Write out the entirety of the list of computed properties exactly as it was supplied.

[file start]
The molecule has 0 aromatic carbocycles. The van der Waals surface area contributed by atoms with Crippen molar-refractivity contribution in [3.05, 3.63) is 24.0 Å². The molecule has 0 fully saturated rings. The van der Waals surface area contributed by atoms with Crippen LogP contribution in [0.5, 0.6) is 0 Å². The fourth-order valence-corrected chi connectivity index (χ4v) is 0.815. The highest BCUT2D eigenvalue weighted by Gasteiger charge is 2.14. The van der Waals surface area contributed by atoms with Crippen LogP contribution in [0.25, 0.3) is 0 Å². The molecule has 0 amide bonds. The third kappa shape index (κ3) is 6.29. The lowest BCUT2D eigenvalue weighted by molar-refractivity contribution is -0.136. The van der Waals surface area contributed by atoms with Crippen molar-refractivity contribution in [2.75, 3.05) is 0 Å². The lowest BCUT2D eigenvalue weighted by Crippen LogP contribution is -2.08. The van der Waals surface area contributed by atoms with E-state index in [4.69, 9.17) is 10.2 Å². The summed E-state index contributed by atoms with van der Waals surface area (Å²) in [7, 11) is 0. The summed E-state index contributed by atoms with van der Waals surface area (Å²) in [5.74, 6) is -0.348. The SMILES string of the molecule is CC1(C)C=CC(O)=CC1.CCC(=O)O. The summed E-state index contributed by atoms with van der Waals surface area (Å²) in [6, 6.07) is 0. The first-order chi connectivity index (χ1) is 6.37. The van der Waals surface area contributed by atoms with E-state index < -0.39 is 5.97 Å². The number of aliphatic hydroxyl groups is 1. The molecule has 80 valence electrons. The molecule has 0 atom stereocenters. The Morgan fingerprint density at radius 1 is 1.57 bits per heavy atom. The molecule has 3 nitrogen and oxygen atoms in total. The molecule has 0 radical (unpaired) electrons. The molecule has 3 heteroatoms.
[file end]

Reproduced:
The molecule has 0 aromatic carbocycles. The van der Waals surface area contributed by atoms with Crippen molar-refractivity contribution in [3.05, 3.63) is 24.0 Å². The molecule has 0 fully saturated rings. The van der Waals surface area contributed by atoms with Crippen LogP contribution in [0.5, 0.6) is 0 Å². The fourth-order valence-corrected chi connectivity index (χ4v) is 0.815. The highest BCUT2D eigenvalue weighted by Gasteiger charge is 2.14. The van der Waals surface area contributed by atoms with Crippen LogP contribution in [0.25, 0.3) is 0 Å². The molecule has 0 amide bonds. The third kappa shape index (κ3) is 6.29. The lowest BCUT2D eigenvalue weighted by molar-refractivity contribution is -0.136. The van der Waals surface area contributed by atoms with Crippen molar-refractivity contribution in [2.75, 3.05) is 0 Å². The lowest BCUT2D eigenvalue weighted by Crippen LogP contribution is -2.08. The van der Waals surface area contributed by atoms with E-state index in [4.69, 9.17) is 10.2 Å². The summed E-state index contributed by atoms with van der Waals surface area (Å²) in [7, 11) is 0. The summed E-state index contributed by atoms with van der Waals surface area (Å²) in [5.74, 6) is -0.348. The SMILES string of the molecule is CC1(C)C=CC(O)=CC1.CCC(=O)O. The summed E-state index contributed by atoms with van der Waals surface area (Å²) in [6, 6.07) is 0. The first-order chi connectivity index (χ1) is 6.37. The van der Waals surface area contributed by atoms with E-state index < -0.39 is 5.97 Å². The number of aliphatic hydroxyl groups is 1. The molecule has 80 valence electrons. The molecule has 0 atom stereocenters. The Morgan fingerprint density at radius 1 is 1.57 bits per heavy atom. The molecule has 3 nitrogen and oxygen atoms in total. The molecule has 0 radical (unpaired) electrons. The molecule has 3 heteroatoms.